Minjee Lee wins in playoff, securing 10th LPGA Tour win and place in Australian golf history

October 22, 2023

Chung Sung-Jun

For the second straight week on the LPGA Tour, it took a playoff to crown a champion. The BMW Ladies Championship, the second stop on the tour’s fall Asia swing, came down to Minjee Lee and Alison Lee in a playoff at South Korea's Seowon Hills. Minjee birdied the first hole to win her 10th LPGA title, and the $330,000 winner’s check.


Win: Minjee Lee, -16 (final-round 68)

P-2: Alison Lee, -16 (67)

3: Lydia Ko, -14 (69)

4: Angel Yin, -13 (67)


“Out of all the places [to win], Korea was always at the top of my list because my parents are Korean and I have a heritage to Korea. This one is special, and especially having all of my family and extended family and friends coming out to cheer for me today, it was really cool to see them on the sidelines when I was walking down. It was great that I was able to win today,” —Minjee Lee

What it means

Minjee Lee has made a place for herself in Australian golf history. She is now the third player from Down Under to have 10 or more LPGA Tour wins, Jan Stephenson being the first (16 wins) and Karrie Webb the second (41 wins).

This is Minjee’s second title in three starts after winning the Kroger Queen City Championship in September, also in a playoff. This is the seventh time in her career that she’s won after being in the lead or tied for the lead after 54 holes. Her demeanor on the course is calm and understated, but don’t let that trick you into thinking she’s not a closer.

This is also the second win in the past week for the Lee family. Minjee’s brother, Min Woo, won the Macau Open on the Asian Tour.

“Obviously it was great to see Min Woo win. I follow him every single event. I mean, I'd never say it to his face, but he plays really well and I'm always really proud of him,” Minjee said.

How it happened

After 54 holes, Minjee was tied with Ashleigh Buhai at 12 under. Lydia Ko and Alison Lee were a shot behind.

Minjee had an opportunity to win the tournament outright when she reached the drivable par-4 17th. But she three-putted for par. Another par at 18 put her in a playoff with Alison Lee.


Alison Lee charged with a closing 67 to force a playoff with Minjee Lee.

Chung Sung-Jun

On the first playoff hole, Minjee’s approach left its punch mark right next to the cup. It settled six feet away, while Alison had 12 feet for birdie. After Alison missed, Minjee made her birdie putt and was dowsed in champagne.

Throughout the week, Minjee’s driving was impeccable: She missed only six fairways. Her greens-in-regulation stat wasn’t far off from that, either: She hit 62 of 72 greens over the course of the tournament. The two-time major winner is heading into the final events of the season playing her best golf of 2023. Her timing is good. The last tournament of 2023, the CME Group Tour Championship, boasts the largest winner’s check in women’s golf: $2 million.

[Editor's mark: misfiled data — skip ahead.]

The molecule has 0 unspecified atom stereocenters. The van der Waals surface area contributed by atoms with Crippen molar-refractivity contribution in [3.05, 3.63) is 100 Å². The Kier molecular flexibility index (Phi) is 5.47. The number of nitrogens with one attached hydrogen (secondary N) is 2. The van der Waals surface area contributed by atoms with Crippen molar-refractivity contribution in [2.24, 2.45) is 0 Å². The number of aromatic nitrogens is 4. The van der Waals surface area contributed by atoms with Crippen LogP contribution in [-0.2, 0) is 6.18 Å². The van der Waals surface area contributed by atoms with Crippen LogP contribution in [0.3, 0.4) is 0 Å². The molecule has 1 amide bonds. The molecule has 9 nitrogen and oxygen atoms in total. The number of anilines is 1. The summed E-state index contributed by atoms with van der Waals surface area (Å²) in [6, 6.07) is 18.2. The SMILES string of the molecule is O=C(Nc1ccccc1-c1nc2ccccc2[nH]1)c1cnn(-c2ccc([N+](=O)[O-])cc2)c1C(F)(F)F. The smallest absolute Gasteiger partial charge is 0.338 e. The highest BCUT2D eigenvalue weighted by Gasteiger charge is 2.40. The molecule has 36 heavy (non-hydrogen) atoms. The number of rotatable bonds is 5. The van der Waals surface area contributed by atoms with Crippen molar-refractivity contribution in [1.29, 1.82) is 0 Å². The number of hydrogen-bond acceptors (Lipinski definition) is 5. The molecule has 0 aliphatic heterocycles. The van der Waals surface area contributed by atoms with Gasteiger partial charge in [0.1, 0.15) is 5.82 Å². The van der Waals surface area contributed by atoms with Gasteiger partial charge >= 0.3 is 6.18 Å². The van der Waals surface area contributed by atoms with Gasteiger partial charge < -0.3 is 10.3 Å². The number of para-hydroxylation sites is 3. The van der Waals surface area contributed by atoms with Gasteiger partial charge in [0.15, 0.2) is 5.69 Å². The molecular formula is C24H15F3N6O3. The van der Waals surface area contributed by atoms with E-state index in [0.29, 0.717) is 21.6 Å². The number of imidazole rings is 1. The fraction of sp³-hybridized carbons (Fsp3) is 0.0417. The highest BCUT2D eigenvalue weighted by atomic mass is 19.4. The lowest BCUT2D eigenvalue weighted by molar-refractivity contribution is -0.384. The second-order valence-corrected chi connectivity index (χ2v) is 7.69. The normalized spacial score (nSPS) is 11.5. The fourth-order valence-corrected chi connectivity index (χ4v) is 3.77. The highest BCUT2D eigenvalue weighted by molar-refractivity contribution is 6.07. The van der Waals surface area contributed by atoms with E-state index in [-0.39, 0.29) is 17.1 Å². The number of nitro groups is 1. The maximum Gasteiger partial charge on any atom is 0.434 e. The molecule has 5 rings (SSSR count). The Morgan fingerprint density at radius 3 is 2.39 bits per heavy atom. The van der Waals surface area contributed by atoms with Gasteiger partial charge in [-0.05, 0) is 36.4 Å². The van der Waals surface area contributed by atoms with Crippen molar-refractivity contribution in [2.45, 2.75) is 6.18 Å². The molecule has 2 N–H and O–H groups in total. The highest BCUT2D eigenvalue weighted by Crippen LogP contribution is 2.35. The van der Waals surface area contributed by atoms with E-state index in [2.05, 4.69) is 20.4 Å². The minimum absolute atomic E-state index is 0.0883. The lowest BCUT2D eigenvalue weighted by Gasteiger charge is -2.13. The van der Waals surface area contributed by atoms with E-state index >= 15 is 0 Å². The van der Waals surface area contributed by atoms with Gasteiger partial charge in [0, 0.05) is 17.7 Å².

Best of the rest

Lydia Ko, who was the defending champion at the BMW Ladies Championship, accepted a sponsor’s invite to play because she wasn’t ranked high enough to gain entrance into the limited-field event. The last time she remembers needing sponsor's invites this late in the season was her rookie year.


Chung Sung-Jun

At the start of the BMW, Ko was No. 101 on the CME Points list. The top 100 players at the end of the season keep their cards, and the top 60 earn a spot in the tour’s final event of the season: the CME Group Tour Championship, which Ko is defending. Though Ko’s third-place finish would normally have scored her crucial CME points, per LPGA Tour policy, she doesn’t receive points for it as she was a sponsor’s invite in this no-cut event. For a sponsor's invite to score CME points in a no-cut event, the invite must win the tournament. She received a sponsor's invite for the following week's tournament in Malaysia.

The 26-year-old, who won three times in 2023, has remained humble and patient during her struggles in 2023. That mindset appears to be paying off.

“The difference between this tournament this year and last year is a couple of putts here and there. Other than that, my ball-striking was overall really good, and that's been an aspect that I've been working hard on. I feel like I've been moving in the right direction and felt like I was moving in the right direction, but the results weren't really a good reflection of that. So at least this week is a confirmation to say, hey, it's not dead yet.”